A few days ago, one of my team posted a video of some silver Labrador puppies on the Labrador Site’s Facebook page.
She thought it was a cute video.
To cheer up your morning.
It caused a bit of a stir!
This was the response from one of our fans
Why do the admins of this “Labrador” site allow posts of crossbreeds? Surely they know there is no such thing as a “silver Labrador”!! These (very cute) silver puppies are more appropriately described as Labramaranas! Are we to expect similar photos/videos of Labradoodles on this site?
Another person posted this comment
And I thought the Labrador Site was a useful place to belong to, now Im not so sure
There were a number of other similar comments too.
The issues at stake
There are several issues raised here.
- Whether or not Silver Labradors like the ones in the video are actually purebred
- Whether or not the usefulness or value of this website is diminished if we allow images or videos of crossbred dogs
- Whether or not The Labrador Site should even allow pictures of crossbred dogs to be posted up on its facebook page
The controversy over Silver Labradors
Some people think that Silver Labs are mongrels that have no place in the Labrador world.
Others think that they are just fine.
The American Kennel Club registers these dogs as purebred chocolate Labradors.
And there is strong opposition to this amongst mainstream breeders of traditionally coloured Labradors.
You can read all about it in this article.
Is the value of an article on this website diminished if our Facebook page contains an image of a Labradoodle (like the puppy above), or any other breed crossed with a Labrador?
It is particularly interesting bearing in mind the popularity of the Black Retriever X Rescue posts that we often share on our own Facebook page.
Together with the strong views of so many of our readers who feel dog owners should opt for rescue dogs (often of dubious pedigree) rather than buying a pedigree puppy.
Personally I cannot see how our library of articles can be less useful because we posted a video of Silver Labradors.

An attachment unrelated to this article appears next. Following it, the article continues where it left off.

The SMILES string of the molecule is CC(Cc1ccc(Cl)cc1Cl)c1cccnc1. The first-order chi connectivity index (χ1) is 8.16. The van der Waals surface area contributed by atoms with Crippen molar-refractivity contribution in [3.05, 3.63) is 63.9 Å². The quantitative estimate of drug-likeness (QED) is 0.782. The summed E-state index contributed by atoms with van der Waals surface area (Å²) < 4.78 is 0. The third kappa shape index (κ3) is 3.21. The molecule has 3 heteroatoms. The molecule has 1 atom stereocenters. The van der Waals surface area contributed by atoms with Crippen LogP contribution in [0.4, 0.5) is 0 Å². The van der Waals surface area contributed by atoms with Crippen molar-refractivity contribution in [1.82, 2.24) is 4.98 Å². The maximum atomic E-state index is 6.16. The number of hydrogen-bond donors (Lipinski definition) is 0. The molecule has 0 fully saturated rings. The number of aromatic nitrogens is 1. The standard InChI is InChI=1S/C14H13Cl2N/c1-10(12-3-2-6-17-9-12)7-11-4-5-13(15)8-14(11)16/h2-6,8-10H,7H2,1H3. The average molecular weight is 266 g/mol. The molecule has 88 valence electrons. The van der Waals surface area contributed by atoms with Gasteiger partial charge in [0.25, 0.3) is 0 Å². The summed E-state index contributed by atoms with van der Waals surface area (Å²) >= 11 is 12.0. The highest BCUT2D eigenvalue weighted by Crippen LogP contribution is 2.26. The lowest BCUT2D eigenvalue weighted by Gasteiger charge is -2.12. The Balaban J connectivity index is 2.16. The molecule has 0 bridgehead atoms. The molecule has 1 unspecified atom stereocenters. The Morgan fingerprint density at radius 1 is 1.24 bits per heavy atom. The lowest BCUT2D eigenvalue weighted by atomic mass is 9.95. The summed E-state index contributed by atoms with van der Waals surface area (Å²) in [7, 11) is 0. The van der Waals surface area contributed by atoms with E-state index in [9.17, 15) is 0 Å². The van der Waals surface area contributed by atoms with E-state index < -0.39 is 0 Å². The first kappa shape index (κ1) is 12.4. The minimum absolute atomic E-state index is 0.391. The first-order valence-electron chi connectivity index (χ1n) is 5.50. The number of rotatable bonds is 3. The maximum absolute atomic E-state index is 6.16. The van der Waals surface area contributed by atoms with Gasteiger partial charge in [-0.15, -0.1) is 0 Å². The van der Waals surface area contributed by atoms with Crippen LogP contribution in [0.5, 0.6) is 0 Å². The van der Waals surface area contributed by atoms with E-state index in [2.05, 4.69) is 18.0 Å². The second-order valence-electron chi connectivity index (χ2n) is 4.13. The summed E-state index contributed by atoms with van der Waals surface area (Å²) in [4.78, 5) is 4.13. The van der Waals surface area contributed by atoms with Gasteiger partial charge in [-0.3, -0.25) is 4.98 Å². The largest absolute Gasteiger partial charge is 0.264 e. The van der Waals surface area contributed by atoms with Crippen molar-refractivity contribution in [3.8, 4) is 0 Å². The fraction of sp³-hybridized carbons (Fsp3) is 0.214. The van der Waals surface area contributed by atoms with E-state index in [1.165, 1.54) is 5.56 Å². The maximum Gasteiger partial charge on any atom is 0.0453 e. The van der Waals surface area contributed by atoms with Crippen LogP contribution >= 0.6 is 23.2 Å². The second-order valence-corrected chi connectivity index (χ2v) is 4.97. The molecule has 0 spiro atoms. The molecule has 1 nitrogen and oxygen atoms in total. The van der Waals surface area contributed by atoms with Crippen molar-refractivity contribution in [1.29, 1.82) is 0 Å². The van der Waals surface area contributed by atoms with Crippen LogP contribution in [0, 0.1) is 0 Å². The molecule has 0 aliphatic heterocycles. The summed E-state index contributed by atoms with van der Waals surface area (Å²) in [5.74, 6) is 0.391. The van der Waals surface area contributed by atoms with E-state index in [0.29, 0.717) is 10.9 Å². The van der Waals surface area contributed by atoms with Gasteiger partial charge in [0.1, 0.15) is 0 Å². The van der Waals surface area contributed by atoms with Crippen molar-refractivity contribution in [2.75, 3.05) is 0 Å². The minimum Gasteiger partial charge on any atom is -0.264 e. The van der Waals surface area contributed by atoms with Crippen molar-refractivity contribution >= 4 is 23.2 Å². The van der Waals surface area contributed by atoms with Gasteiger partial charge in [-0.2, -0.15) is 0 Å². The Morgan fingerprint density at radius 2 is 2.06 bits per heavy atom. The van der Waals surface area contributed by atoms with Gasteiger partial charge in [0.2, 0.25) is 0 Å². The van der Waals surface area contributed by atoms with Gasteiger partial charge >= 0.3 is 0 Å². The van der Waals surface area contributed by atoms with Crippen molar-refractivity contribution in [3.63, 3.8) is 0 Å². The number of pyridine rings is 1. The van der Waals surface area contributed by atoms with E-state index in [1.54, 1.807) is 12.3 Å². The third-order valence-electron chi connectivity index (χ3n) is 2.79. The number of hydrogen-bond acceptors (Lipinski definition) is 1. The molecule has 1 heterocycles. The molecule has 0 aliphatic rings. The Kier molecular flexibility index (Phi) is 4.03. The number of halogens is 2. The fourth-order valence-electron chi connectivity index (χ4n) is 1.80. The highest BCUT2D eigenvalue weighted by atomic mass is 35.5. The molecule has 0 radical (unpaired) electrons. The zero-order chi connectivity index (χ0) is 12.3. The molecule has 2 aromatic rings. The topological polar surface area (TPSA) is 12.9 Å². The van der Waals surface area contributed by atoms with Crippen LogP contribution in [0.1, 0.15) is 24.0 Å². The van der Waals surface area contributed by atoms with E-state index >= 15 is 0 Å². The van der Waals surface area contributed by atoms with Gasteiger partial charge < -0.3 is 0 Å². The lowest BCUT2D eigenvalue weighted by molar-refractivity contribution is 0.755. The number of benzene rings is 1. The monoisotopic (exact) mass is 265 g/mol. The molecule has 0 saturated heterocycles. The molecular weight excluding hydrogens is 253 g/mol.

But maybe I am missing something?
But what concerned me the most was the reader’s view (in the first quote above) that our facebook page, and presumably our website, should remain uncontaminated by images and videos of cross-bred Labradors.
I found this comment quite disturbing, but I wanted to hear all sides, so I posted this question up on our forum
Should we be discussing or posting pictures of, cross-bred dogs, on our Facebook page.
You can check out the replies right here.
As you can see, most folks are happy to welcome cross-breeds and even other breeds of dog, into our Labrador community. Which is great news, as I have no plans to to exclude them.
Your cross breed
To all of you that own a cross-bred Labrador, or indeed any other breed of dog, let me tell you that you are very welcome on this website, and on our Facebook page.
You are also very welcome to join our forum, post pictures of your dog up there, and tell us all about him. We already have plenty of ‘non-pure’ Labradors on the forum, including ‘gasp’ a Labradoodle. We also have plenty of spaniels.
So come along and join in, whatever your dog’s breed, and whoever his parents were.
Yes this is a site about Labradors and yes, it is aimed at Labrador owners. But it is not an exclusive club. Nothing on this site is changed or diminished by the presence of a little variety.
You may post up pictures of your dogs in any part of our community, safe in the knowledge, that we love all dogs. And that most Labrador owners are happy to look at pictures of any dog, no matter how ‘pure’ its breeding or how long its pedigree.
Getting our priorities right
Those of you that place purity of breed above all else, should know (if it is not clear by now) that I do not share your views.
But like many biologists, I am concerned about the long term effects of breeding within closed registers and am very open to discussions about the future of dog breeding both here in the UK and abroad.
Including the options for outcrossing where the health of our dogs is at stake, or the gene pool unacceptably small.
Health and welfare must surely be our first priority
Preserving the characteristics and appearance of our wonderful dogs is very important, but it is entirely possible that this could be achieved without obsessing about purity. And we should be able to talk about this.
Oh, and here is the video that caused all the fuss
Let us know what you think in the comments box below!